15 Years On, Paula Radcliffe Reflects on Her 2:15:25 Marathon World Record
By Jonathan Gault
April 21, 2018
LONDON — In track & field, world records are only unbreakable until they’re not.
For years, Michael Johnson‘s 19.32 in 200 meters and 43.18 in the 400 meters looked unassailable. Then along came Usain Bolt and Wayde van Niekerk. Wang Junxia‘s 29:31.78 in the 10,000 meters, a record almost certainly achieved with the aid of performance-enhancing drugs, looked set to last forever until Almaz Ayana blew it out of the water with her 29:17.45 at the 2016 Olympics.
In the Olympic distance events (1500, 5k, 10k, steeple, marathon), no current record has been on the books longer than Paula Radcliffe‘s 2:15:25 in the marathon, set 15 years ago in London Marathon. For over a decade, the record looked unassailable, but there’s a chance it could be gone tomorrow. Literally. When Mary Keitany and Tirunesh Dibaba launch their world record assault at the 2018 Virgin Money London Marathon, it will represent just the second time — after Keitany’s run in London last year — that anyone has made a serious attempt on the fabled mark.
But with 96 seconds to make up — the difference between Keitany’s 2:17:01 pb and Radcliffe’s record — and warm temperatures projected to reach the high 60s Fahrenheit by race’s end, it’s still unlikely that Radcliffe’s record falls tomorrow. And Radcliffe would be quite all right with that.
“The longer it’s gone on, obviously, the more attached I’ve become to it,” Radcliffe said, who added that she would not trade her record for Olympic gold, which eluded her in her career. “And it’s started feel a little bit like part of the family. But it’s inevitable it’s going to get beaten at some point. And I think last year, the way that Mary ran, I thought for a lot of that race that it was under threat. So I think she’s capable. I think first and foremost, though, she has to concentrate on winning the race because very much she has a race on her hands with Tirunesh Dibaba.”
Radcliffe had an inkling that she’d be good at the marathon long before she actually attempted the 26.2-mile distance. In the months leading up to the 1992 World Cross Country Championships in Boston (where Radcliffe would win the junior race), she began working with physiologist Andy Jones, who measured her VO2 max at around 70 ml/kg/min, an unheard-of value for a 17-year-old. Or indeed, almost any runner. Ultimately, Jones told her, she would end up in the marathon.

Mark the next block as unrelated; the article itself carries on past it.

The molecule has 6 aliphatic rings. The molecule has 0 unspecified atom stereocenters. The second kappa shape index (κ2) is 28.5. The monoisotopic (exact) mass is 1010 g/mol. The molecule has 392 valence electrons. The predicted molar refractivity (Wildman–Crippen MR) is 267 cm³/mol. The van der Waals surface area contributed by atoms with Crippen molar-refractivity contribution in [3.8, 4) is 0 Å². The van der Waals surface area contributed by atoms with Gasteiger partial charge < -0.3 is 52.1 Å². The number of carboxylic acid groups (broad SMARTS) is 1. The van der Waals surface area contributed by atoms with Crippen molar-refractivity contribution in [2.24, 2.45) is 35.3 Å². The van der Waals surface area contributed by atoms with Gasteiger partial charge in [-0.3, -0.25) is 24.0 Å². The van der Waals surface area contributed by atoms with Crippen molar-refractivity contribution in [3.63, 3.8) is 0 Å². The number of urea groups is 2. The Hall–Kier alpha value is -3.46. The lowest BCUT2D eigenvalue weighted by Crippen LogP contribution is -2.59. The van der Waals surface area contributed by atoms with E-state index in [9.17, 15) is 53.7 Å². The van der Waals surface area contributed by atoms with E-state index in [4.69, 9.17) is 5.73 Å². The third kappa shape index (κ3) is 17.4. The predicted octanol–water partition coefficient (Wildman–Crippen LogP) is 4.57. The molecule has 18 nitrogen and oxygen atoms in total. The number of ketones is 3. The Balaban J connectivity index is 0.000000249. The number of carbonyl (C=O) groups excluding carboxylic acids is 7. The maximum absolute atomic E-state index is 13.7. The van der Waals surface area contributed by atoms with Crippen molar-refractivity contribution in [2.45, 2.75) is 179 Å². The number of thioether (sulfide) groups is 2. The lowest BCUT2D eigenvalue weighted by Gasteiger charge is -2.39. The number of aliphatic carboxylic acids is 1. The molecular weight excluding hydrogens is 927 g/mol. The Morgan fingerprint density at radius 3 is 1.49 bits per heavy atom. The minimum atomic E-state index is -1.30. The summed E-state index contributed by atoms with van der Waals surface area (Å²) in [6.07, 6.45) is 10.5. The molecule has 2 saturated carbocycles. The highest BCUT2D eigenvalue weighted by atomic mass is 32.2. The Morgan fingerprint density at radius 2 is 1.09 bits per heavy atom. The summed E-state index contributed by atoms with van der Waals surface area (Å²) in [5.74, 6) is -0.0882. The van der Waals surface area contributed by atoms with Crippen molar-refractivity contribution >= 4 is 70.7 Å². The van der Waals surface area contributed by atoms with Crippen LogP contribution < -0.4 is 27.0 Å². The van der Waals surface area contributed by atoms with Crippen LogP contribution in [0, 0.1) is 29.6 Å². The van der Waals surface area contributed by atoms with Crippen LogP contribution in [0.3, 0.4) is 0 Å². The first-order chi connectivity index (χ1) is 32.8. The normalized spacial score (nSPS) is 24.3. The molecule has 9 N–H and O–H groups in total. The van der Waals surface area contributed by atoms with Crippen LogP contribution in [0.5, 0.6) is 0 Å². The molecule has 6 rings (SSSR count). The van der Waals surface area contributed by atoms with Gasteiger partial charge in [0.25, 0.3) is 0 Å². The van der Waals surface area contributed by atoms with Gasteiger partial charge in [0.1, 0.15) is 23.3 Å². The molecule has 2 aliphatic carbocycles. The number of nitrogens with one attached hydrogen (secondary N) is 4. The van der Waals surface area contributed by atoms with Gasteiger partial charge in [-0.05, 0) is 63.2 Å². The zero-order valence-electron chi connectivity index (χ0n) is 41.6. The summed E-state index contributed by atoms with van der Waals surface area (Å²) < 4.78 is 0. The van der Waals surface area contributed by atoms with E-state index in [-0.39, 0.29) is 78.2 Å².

But before turning to the roads, Radcliffe wanted to reach her potential in the shorter events, with a World Cross Country title one of her main desires. After silver medals in 1997 and 1998, and a bronze in 1999, Radcliffe finally earned World XC gold in 2001, after which she gave herself permission to explore the longer events. She chose London for her marathon debut in April 2002 and exceeded all expectations, winning in 2:18:56, just nine seconds off Catherine Ndereba‘s world record.
“You can be told you’re going to be good at the marathon, but until you run it, you don’t really experience it, and you don’t really know,” said Radcliffe, now 44. “And you find it out in the first one. I just found out that I loved it from beginning to end.”
After running a massive negative split in London (71:05-67:51), Radcliffe knew the world record was hers for the taking, and it fell in Chicago that fall, as she ran 2:17:18 with an assist from LetsRun.com co-founder Weldon Johnson. Radcliffe returned to London in 2003 with an even better buildup than prior to Chicago and knew that she was capable of lowering her mark.
“Chicago wasn’t ideal conditions by any means, so already in better conditions, I knew I could run better,” Radcliffe said.
She also had the boost of running in London. Growing up, Radcliffe would make sure to finish her run early in order watch the London Marathon on TV every year, dreaming that one day she’d be able to run the race herself. When her father, Peter, ran the race, in 1985, she got to witness the race first-hand.
“My abiding memory of growing up was actually being on the streets of London, watching,” Radcliffe said. “First Ingrid Kristiansen set a world record and then watching my dad.”
Indeed, when Radcliffe won her first of three London titles in 2002, she made her move at seven miles, claiming she was spurred on by the raucous cheering section at the famous Cutty Sark ship.
While it’s fair to question how much competing on home soil actually benefits an athlete, Radcliffe believes it was a genuine advantage.
“Running on the streets of London, I talked after [Chicago] to Haile Gebrselassie, to Paul Tergat, and they said you need to go to Berlin, you’ll run quicker, you’ll run way quicker in Berlin. I said, no, for me, London is the fastest course because of the support and because of the history that it personally had for me. I think there wasn’t a more inspirational course that I could run on.”
With ideal temperatures on race day (mid-to-low 50s), the stage was set for a special performance. Based on her training, Radcliffe knew that she was in sub-2:16 shape, but she only entered the race with one number in mind: 5:14.
“The only plan when I went in was to hit as many mile splits as possible under the average mile split of Chicago,” Radcliffe said.